The 2014 Tour de France champion snatched the first of five top one-day races, Milan-San Remo, Tour of Flanders, Paris-Roubaix, Liège–Bastogne–Liège and Giro di Lombardia by pulling away from the pack on the ascent of the Poggio, seven kilometres from the finish.
The Bahrain-Merida rider, the first Italian to win the "Primavera" since 2006, looked back only in the final few metres when a group of top sprinters were breathing down his neck.
Australian Caleb Ewan (Mitchelton-Scott) and Arnaud Demare (Groupama-FDJ), the 2016 champion, were second and third respectively.
"I have to thank the team, who rode perfectly. I was able to hide in the group with (Sonny) Colbrelli, keeping an eye out and staying out of the wind," said Nibali.
"When I looked over my shoulder and saw the sprinters could not catch me, it was a good moment for me, but it is too early to say if it is the best win of my career."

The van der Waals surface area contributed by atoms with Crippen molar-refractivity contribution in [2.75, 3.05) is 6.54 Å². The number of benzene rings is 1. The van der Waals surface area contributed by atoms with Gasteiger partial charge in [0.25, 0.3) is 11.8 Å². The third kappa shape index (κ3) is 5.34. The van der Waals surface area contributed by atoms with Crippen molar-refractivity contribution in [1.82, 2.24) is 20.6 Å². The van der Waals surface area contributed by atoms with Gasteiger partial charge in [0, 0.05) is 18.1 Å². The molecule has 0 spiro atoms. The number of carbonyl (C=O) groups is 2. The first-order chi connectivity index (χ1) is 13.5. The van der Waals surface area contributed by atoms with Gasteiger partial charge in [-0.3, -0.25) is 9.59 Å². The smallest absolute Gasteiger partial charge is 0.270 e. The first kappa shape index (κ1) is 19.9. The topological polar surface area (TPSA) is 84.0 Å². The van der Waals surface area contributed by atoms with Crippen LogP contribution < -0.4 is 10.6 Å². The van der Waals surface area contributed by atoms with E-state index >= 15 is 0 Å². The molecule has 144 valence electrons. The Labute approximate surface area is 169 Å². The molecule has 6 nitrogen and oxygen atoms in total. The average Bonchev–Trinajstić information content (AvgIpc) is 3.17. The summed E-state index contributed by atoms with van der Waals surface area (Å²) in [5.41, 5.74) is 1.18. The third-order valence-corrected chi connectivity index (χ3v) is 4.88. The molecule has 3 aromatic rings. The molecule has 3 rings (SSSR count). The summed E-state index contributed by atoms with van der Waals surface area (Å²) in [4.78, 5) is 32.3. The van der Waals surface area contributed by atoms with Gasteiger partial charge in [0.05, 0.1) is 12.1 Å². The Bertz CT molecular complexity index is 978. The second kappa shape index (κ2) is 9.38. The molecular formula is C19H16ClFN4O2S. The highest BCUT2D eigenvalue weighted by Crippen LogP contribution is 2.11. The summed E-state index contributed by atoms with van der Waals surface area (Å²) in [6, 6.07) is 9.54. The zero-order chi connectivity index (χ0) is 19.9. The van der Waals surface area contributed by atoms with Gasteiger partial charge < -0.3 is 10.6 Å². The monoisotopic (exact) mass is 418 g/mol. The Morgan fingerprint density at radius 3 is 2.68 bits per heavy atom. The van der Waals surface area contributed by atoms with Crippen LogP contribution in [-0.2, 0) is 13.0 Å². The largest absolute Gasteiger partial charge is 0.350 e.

Mark Cavendish (Dimension Data) suffered a spectacular crash, landing on his back after somersaulting after hitting road furniture.
Headwinds in the ascent to the Cipressa prevented the more aggressive riders attacking and the main bunch stayed compact until the Poggio, whose base is 10km from the finish line.
Nibali went solo near the summit and used his outstanding descending skills to open up a 13-second gap.
He had nine seconds over the pack at the end of the descent and then rode himself into the ground to prevail by a bike length and become the first grand-tour champion to win the race since Sean Kelly in 1992.